Home and Community Care Digest
Methods: The study aimed to identify trends in the use of home care nursing through a retrospective analysis. Linked hospitalization and local home-care utilization data for 1996 and 2000 were employed. Hospital discharge data were obtained from the Kingston General and Hôtel Dieu hospitals, which brought together local data from the Discharge Abstracts Database managed by the Canadian Institute for Health Information (CIHI). Home-care utilization data were obtained from the Kingston, Frontenac, Lennox and Addington CCAC. Eligible participants met the following criteria: 1) greater than 45 years old, 2) discharged to a home setting from Kingston General or Hôtel Dieu hospitals between 1996 and 2000, 3) covered by OHIP, and 4) had been admitted to the local CCAC within five days before and after hospital discharge for care by a registered nurse (RN) or registered practical nurse (RPN).
Findings: The hospitalizations and home care client numbers decreased between 1996 and 1998 and increased during 2000. In addition, the age-gender standardized rates of home care increased by 10% between 1996 and 1997. By 2000, the rate of home care use rose by 4%. Overall, the study indicates that the average home care client received more nursing services since the implementation of the new hospital structure. The study also measured service intensity at various time intervals after the hospital discharge. In 1999, the number of mean visits per client was the highest for all time intervals. The highest volume of nurse and practical nurse visits occurred in 2000. In addition, the registered nurses made twice as many home care visits as did the registered practical nurses for the time intervals. Finally, the total visits and visits per client increased between 1996 and 1999.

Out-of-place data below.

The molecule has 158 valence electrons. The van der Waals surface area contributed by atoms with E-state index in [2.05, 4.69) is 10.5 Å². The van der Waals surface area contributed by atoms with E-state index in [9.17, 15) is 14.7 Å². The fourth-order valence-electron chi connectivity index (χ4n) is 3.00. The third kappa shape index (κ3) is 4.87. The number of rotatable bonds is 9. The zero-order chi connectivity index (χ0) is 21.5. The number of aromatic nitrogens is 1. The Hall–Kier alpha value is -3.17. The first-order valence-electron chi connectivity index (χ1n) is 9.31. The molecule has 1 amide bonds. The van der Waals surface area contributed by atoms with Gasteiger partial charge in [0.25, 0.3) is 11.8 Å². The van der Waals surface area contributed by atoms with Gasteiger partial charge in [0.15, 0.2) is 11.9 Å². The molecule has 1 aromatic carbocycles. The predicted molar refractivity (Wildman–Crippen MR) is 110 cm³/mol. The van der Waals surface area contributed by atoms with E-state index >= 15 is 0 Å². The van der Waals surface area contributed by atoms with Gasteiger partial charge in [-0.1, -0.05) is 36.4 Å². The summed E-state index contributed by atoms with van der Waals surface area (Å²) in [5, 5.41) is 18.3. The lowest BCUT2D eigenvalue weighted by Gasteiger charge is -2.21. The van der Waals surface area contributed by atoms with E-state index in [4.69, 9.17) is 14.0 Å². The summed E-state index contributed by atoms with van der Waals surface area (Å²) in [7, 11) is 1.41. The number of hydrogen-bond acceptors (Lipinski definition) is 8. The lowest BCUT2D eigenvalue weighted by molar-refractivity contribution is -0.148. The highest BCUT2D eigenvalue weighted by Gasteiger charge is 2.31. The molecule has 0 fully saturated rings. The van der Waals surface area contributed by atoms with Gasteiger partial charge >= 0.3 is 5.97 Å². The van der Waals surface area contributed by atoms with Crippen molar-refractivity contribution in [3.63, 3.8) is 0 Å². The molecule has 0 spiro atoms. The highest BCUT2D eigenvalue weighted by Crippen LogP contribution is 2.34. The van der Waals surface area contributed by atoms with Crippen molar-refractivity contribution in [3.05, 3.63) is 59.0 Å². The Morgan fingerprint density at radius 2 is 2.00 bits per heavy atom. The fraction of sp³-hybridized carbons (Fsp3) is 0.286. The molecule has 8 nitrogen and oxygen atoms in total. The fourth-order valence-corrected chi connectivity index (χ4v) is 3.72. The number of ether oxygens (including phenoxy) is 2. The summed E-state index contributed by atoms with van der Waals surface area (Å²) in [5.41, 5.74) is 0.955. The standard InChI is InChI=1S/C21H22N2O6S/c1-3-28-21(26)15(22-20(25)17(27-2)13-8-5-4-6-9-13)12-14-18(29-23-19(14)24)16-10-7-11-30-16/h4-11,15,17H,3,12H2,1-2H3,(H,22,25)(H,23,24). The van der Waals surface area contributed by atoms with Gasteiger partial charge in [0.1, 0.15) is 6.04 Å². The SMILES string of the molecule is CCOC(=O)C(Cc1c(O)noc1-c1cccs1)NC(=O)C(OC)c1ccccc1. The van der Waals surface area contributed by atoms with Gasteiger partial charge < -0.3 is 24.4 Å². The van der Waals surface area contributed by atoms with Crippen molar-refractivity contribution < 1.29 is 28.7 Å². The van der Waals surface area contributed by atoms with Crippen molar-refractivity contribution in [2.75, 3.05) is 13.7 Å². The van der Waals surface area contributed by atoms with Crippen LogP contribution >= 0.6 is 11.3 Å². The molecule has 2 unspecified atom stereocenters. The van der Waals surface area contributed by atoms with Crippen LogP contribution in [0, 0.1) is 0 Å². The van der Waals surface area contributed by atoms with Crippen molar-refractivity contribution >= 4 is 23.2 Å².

Conclusions: The adoption of the new hospital structure resulted in the average home-care client receiving more nursing services. However, results should be interpreted with some caution. The quality of data on the information gathered from home care agencies was not verified. Furthermore, some eligible patients may have been omitted from the study due to errors in their birth dates or health care card numbers. Lastly, some patients were home care clients prior to hospital admission. The study was also unable to control for other external factors that may have affected home care delivery, such as changes in budgets and in hospital or CCAC policies. For example, it was expected that a certain percentage of the hospital budget would be transferred to home care as result of the hospital beds closing. When this transfer did not occur, the volume of service for the CCACs may have been impacted. In other words, the CCACs may have lacked funds to handle increased requests from the community. Regardless of whether clients are in hospitals or in the home, RNs and RPNs will be delivering the care. Therefore demand for nursing services will continue to grow in community care after HSRC health reform.
Reference: Keller S., Hunter D., and Shortt S.E.D.. "The Impact of Hospital Restructuring on Home Care Nursing". Canadian Journal of Nursing Leadership, 2004; 17, 82-89.
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